Why rinsing out your toothpaste when brushing is bad for your teeth

Rinsing your teeth rather than spitting out your toothpaste is apparently the wrong approach. [Photo: Getty]
Rinsing your teeth rather than spitting out your toothpaste is apparently the wrong approach. [Photo: Getty]

You wouldn’t think there’s a right or wrong way to brush your teeth, but it seems there is.

Those who rinse their mouth after brushing to get rid of the toothpaste residue risk a significantly higher incidence of tooth decay, dental hygiene experts have warned.

The common mistake was brought to light in a feature published in academic publication, The Conversation.

It was co-authored by the University of Dundee’s Nicola Innes, a professor of paediatric dentistry, and Clement Seeballuck, a clinical lecturer in paediatric dentistry.

The advice reads: “Once you’ve brushed, don’t rinse your mouth with water or mouthwash – you’re washing away the fluoride!

“This can be a difficult habit to break, but can reduce tooth decay by up to 25%.”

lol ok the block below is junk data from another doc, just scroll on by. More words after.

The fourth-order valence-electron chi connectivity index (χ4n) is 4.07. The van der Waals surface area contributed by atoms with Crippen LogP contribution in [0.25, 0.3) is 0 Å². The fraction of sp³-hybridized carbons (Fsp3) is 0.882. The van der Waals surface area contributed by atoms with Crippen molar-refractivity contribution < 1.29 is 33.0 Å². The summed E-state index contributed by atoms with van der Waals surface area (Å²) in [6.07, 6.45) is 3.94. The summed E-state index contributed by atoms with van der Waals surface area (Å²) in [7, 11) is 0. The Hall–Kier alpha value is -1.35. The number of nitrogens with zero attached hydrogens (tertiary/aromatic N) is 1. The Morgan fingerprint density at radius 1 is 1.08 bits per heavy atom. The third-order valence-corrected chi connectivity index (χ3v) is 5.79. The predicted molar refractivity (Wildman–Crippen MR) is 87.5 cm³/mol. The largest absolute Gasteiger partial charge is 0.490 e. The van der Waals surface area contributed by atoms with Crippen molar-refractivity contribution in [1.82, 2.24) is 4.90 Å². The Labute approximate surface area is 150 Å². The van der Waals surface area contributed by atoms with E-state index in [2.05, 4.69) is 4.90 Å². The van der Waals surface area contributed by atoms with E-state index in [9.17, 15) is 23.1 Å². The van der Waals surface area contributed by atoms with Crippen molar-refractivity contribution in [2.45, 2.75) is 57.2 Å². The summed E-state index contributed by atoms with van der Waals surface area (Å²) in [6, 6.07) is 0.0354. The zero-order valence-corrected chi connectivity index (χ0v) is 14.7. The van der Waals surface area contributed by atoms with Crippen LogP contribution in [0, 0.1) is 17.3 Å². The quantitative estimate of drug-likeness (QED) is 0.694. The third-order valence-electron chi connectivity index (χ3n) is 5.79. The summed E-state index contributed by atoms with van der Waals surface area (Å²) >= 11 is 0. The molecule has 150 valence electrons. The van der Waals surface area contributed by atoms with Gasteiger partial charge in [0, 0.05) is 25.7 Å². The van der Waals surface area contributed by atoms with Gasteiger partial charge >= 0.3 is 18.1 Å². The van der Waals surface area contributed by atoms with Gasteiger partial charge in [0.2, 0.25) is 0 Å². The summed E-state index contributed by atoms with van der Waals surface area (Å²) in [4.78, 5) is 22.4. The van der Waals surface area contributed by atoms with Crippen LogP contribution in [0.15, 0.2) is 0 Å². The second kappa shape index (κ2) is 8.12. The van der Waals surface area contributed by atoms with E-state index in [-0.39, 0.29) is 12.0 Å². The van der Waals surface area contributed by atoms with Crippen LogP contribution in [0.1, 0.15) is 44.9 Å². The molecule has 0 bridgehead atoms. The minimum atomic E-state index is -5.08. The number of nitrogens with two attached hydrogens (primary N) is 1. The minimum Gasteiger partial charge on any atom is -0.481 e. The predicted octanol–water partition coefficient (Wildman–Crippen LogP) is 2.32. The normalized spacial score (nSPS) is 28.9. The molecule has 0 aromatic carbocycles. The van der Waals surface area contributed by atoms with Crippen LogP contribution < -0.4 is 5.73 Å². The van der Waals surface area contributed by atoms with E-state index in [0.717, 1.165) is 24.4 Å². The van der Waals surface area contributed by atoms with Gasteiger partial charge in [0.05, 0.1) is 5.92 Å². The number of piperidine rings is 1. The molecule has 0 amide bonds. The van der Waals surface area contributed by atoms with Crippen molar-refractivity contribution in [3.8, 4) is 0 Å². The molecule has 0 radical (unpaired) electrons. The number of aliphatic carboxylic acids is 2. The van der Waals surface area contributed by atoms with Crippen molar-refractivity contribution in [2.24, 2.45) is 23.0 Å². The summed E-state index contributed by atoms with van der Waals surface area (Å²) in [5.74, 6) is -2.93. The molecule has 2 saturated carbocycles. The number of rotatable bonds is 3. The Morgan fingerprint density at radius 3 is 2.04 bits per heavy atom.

The paper also shared an important tip for those with a sweet tooth. It’s all to do with restricting the number of occasions you eat sugar – otherwise known as ‘sugar hits’.

It explains: “Although not as important as how much, how often you eat sugar also matters.”

“Typically, your teeth can be exposed to four “sugar hits” – episodes of sugar intake – daily without irreversible damage to the teeth. Why not try counting how many sugary hits you have a day?”

The experts advised cutting down on snacking on sugary food and drinks throughout the day. This will reduce the amount of times your teeth come into contact with sugar.

“This includes biscuits, cups of sugary tea or coffee and other snacks with refined carbohydrates like crisps.”

Brushing your teeth twice a day has long been the recommended advice from the NHS. While the first brush does not necessarily have to be in the morning when you get up, the second one must always be at nighttime, according to the organisation.

This is because it gives your toothpaste time to work, according to’s clinical director Dr Daniel Atkinson.

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